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Vice President Kamala Harris talks about infrastructure and water lines during his visit to Pittsburgh – WPXI

PITTSBURGH — Vice President Kamala Harris traveled to Pittsburgh to speak about infrastructure and the importance of removing and replacing lead water pipes.

She says investing in upgrades is crucial for public safety.

Pittsburgh has been replacing lead pipes for years, but not without controversy.

“We all believe that everyone has the right to be able to drink clean water,” Harris said.

Harris visited the Community Empowerment Association in Homewood to highlight the lead crisis plaguing neighborhoods across the United States. More than 24 million homes still have lead paint and 10 million lead pipes.

The vice president applauded Steel City’s efforts in removing the lead lines and said the actions of local leaders have caught the attention of the highest levels of government.

She says Pittsburgh has been a success in making positive changes for the good of all residents.

“The work we do together will have a profound impact when we are coordinated. I want to thank everyone here for the work you’ve been doing for years.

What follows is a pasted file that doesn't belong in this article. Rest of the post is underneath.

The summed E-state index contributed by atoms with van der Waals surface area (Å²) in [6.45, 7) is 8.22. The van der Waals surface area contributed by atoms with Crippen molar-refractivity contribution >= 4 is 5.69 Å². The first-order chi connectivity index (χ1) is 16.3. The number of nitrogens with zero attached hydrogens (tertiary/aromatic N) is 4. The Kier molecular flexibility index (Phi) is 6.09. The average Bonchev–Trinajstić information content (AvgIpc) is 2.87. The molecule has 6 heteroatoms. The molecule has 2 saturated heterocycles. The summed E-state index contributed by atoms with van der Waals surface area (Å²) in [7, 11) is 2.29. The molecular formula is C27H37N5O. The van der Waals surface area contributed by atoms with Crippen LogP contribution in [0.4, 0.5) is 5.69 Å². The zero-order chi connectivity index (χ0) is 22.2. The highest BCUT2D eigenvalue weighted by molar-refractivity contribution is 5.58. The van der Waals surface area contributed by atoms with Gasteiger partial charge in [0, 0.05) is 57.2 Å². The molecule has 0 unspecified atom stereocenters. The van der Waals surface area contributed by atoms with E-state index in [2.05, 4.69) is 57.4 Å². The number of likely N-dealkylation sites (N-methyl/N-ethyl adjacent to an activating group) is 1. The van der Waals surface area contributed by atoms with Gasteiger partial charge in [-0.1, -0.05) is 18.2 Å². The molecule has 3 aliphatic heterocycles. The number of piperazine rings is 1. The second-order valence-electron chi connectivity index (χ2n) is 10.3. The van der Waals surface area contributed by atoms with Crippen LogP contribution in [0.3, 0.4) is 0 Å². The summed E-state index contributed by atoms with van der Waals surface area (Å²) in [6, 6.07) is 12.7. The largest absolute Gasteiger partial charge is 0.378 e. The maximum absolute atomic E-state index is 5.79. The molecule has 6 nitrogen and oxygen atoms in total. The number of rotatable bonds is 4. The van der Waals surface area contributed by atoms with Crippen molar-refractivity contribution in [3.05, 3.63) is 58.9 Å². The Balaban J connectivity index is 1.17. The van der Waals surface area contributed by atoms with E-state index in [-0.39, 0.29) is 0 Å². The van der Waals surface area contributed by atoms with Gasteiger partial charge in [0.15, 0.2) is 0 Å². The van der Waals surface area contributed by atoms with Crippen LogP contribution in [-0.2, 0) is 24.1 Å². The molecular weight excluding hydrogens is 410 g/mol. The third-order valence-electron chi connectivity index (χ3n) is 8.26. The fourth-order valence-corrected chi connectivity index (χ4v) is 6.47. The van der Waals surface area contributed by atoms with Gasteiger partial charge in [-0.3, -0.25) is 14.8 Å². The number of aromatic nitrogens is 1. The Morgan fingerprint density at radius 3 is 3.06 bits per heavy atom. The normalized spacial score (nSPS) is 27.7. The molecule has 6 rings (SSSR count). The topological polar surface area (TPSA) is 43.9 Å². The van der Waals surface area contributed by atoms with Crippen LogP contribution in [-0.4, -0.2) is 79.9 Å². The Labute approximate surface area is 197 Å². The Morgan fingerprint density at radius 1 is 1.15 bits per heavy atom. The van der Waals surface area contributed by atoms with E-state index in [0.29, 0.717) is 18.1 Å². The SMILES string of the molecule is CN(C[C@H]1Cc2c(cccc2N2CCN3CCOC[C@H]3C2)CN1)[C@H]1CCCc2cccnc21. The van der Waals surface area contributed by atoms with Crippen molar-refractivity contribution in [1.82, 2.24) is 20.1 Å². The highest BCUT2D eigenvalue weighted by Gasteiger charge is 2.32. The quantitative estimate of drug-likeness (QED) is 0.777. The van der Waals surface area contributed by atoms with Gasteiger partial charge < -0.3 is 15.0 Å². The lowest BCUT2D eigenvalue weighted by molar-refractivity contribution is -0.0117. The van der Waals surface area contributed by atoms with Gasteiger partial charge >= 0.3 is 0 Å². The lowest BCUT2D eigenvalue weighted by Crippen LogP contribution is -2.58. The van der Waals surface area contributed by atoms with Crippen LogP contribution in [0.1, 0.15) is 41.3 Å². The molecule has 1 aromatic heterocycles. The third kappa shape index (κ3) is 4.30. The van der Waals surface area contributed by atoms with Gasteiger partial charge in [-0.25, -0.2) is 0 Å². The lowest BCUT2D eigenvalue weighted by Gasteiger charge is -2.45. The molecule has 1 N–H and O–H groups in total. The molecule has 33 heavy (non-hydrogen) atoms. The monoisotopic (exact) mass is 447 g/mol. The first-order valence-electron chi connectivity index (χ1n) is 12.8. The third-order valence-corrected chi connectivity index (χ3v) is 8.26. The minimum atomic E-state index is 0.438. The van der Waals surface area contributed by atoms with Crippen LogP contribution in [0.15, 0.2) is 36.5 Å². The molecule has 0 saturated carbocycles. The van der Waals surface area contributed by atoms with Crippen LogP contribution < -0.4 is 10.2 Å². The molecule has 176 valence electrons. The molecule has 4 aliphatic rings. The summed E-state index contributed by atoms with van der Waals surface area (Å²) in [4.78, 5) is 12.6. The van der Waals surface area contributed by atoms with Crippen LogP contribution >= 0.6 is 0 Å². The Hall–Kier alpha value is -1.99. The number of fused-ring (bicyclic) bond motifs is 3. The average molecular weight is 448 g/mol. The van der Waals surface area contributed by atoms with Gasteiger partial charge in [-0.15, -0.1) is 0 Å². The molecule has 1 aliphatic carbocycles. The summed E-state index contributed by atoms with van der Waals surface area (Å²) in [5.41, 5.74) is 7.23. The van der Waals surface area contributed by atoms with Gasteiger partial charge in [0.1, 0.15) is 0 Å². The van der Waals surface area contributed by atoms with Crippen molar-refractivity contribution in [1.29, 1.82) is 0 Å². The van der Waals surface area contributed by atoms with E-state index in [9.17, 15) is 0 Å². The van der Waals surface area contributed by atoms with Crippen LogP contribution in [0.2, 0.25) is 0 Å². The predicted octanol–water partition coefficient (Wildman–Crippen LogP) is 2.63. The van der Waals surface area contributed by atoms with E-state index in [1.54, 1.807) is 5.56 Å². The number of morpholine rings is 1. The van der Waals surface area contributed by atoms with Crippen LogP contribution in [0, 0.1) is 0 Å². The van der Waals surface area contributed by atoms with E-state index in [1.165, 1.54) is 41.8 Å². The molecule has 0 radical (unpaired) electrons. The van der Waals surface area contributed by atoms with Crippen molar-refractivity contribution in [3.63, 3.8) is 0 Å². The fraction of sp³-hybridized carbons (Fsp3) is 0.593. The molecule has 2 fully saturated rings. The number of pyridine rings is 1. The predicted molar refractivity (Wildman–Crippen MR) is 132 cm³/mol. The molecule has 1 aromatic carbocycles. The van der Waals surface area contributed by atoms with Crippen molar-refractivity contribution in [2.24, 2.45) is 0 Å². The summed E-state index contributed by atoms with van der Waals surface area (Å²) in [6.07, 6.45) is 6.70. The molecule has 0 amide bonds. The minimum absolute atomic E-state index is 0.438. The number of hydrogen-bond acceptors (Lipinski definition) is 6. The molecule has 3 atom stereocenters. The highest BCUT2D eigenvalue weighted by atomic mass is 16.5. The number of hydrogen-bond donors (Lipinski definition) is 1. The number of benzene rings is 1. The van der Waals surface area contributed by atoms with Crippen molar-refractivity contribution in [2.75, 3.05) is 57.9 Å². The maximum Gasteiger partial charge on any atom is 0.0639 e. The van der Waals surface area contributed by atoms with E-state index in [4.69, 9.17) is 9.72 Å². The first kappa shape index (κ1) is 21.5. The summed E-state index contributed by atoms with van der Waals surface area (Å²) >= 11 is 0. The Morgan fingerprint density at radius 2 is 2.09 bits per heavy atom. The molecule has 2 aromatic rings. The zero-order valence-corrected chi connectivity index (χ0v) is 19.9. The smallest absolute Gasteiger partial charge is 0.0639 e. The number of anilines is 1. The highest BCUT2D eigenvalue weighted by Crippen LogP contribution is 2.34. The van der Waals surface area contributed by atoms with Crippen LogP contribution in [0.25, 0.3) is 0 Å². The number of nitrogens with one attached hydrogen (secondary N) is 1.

The Pittsburgh Water and Sewer Authority began replacing lead pipes at no cost to customers in 2016 after Department of Environmental Protection test results showed lead levels exceeded limits.

Then, in 2017, the DEP fined the PWSA more than $2 million for high lead levels and instructed it to use $1.8 million of the fine to replace service lines. partial lead in the city.

The DEP referred the case to the state attorney general’s office.

Then, in 2019, the attorney general’s office filed criminal charges against the PWSA for multiple violations of the Pennsylvania Safe Water Drinking Act.

The PWSA says its goal is to remove all lead lines within the next four years.

Harris was joined today by EPA Secretary Michael Regan and Housing and Urban Development Secretary Marcia Fudge, who announced a $520 million Hazards in Homes grant to help help underserved communities.

“Too many children die each year from the devastating effects of lead,” Fudge said.

Harris said replacing lead lines is a top priority for the sake of everyone’s health and well-being.

Currently, $50 billion in federal infrastructure funds are being used to make a difference, including $15 billion for the elimination of lead pipes.

“The government has a responsibility to step in and help put the resources in place so we can phase out lead,” Harris said.

Harris says she and President Joe Biden are now aiming to have all lead pipes removed in the United States within the next 10 years.